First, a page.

In conventional workqueues all of the work is broken into a number of small thread-safe units. As these units are created they are stuffed into a queue and threads pull out units of work as it completes other units it has started. This simple plan has many advantages. If there is work to do then at least one thread will be doing some, and usually more threads will be working. This is good for games and the DAGFrameScheduler mimics it. If the kind of work is unknown when the software is written heuristics and runtime decisions can create the kind of units of work that are required. This is not the case with games and the others kinds of software this library caters to, so changes can be made that remove the problems this causes. One such drawback is that a given unit of work never knows if another is running or has completed, and must therefor make some pessimistic assumptions.

Convention Work Queue/ThreadPools - Fig 3.

Common synchronization mechanisms like mutexes or semaphores block the thread for an unknown amount of time, and are required by the design of workqueues. There are two times this is required. The first time is whenever a work unit is acquired by a thread, a mutex (or similar) must be used to prevent other threads from modifying the queue as well. This impacts scalability, but can be circumvented to a point. Common ways to work around this try to split up the work queue pre-emptively, or feed the threads work units from varying points in the queue. The DAGFrameScheduler moves the synchronizantion onto each work unit to greatly reduce the contention as more work units are added.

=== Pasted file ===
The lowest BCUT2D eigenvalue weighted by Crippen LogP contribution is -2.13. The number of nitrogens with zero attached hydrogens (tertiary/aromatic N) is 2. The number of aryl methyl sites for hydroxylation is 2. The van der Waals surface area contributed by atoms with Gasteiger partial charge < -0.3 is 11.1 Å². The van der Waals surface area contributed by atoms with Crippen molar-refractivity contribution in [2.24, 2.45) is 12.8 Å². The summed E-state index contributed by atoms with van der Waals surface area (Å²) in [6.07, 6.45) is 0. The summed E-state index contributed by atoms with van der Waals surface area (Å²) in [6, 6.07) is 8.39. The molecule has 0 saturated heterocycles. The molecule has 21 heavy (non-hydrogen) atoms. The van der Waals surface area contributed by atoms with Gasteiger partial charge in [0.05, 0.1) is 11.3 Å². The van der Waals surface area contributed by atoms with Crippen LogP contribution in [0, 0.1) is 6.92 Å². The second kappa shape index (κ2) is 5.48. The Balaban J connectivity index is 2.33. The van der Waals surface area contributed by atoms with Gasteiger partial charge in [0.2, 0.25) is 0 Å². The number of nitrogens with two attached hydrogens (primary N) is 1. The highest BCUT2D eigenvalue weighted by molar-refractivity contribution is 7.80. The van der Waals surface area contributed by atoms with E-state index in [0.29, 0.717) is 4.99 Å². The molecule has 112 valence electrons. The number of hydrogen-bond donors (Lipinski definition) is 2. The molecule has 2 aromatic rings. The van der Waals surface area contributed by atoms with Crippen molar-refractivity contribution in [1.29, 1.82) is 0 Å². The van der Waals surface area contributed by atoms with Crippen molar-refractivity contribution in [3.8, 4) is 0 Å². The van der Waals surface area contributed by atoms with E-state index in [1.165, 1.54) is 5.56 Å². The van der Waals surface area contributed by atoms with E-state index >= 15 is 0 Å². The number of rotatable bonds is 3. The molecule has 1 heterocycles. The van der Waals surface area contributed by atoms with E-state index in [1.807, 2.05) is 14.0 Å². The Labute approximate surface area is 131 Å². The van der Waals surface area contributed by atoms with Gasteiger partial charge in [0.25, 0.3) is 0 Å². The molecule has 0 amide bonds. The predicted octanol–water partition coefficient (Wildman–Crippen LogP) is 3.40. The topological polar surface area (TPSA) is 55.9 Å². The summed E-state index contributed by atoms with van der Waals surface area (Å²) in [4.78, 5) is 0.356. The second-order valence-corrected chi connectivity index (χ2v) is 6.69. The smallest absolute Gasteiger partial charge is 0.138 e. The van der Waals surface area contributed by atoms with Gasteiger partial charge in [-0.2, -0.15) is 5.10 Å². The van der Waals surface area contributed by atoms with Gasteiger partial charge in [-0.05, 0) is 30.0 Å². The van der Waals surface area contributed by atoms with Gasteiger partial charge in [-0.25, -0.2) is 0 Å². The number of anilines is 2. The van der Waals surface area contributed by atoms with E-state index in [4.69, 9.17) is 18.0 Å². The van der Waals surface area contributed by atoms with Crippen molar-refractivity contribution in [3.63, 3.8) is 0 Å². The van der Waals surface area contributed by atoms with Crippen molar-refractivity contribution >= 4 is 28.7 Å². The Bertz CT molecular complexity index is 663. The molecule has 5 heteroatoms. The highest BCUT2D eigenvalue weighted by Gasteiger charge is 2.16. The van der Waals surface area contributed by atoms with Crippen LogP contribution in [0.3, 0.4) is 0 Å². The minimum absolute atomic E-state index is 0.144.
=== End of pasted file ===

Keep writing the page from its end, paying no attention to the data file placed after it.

The other, and less obvious, point of contention that has not be circumvented in a satisfactory way for games is the large of amount of synchronization required between units of work that must communicate. For example, there may be hundreds of thousands of pieces of data that must be passed from a system into a 3d rendering system. Applying mutexes to each would slow execution an impossibly long time (if it didn't introduce deadlock), while more coarse grained lock would prevent large portions of physics and rendering from occurring at the time causing one or both of them to wait/block. A simple solution would be to run physics before graphics, but common work queues do not provide good guarantees in this regard.

The DAGFrameScheduler was explicitly designed to provide exactly this guarantee. If the physics iWorkUnit is added to the graphics iWorkUnit with AddDependency(WorkUnit*) then it will always be run before the graphics workunit in a given frame. The drawback of this is that it is more difficult to make runtime creation of workunits (It is possible but it cannot be done during any frame execution), but completely removes the locking mechanisms of conventional work queues. The DAGFrameScheduler has traded one useless feature for a useful guarantee.

The Algorithm

When first creating the DAGFrameScheduler it was called it "Dagma-CP". When describing it the phrase "Directed Acyclic Graph Minimal Assembly of Critical Path" was used. If you are lucky enough to knows what all those terms mean when assembled this way they are very descriptive. For rest of us the algorithm tries to determine what is the shortest way to execute the work in a minimalistic way using a mathematical graph. The graph is based on what work must done before other work each frame and executing it. All the work in this graph will have a location somewhere between the beginning and end, and will never circle around back so it can be called acyclic.

This algorithm was designed with practicality as the first priority. To accomodate and integrate with a variety of other algorithms and system a variety of Work Units are provided. New classes can be created that inherit from these to allow them to be in the scheduler where they will work best.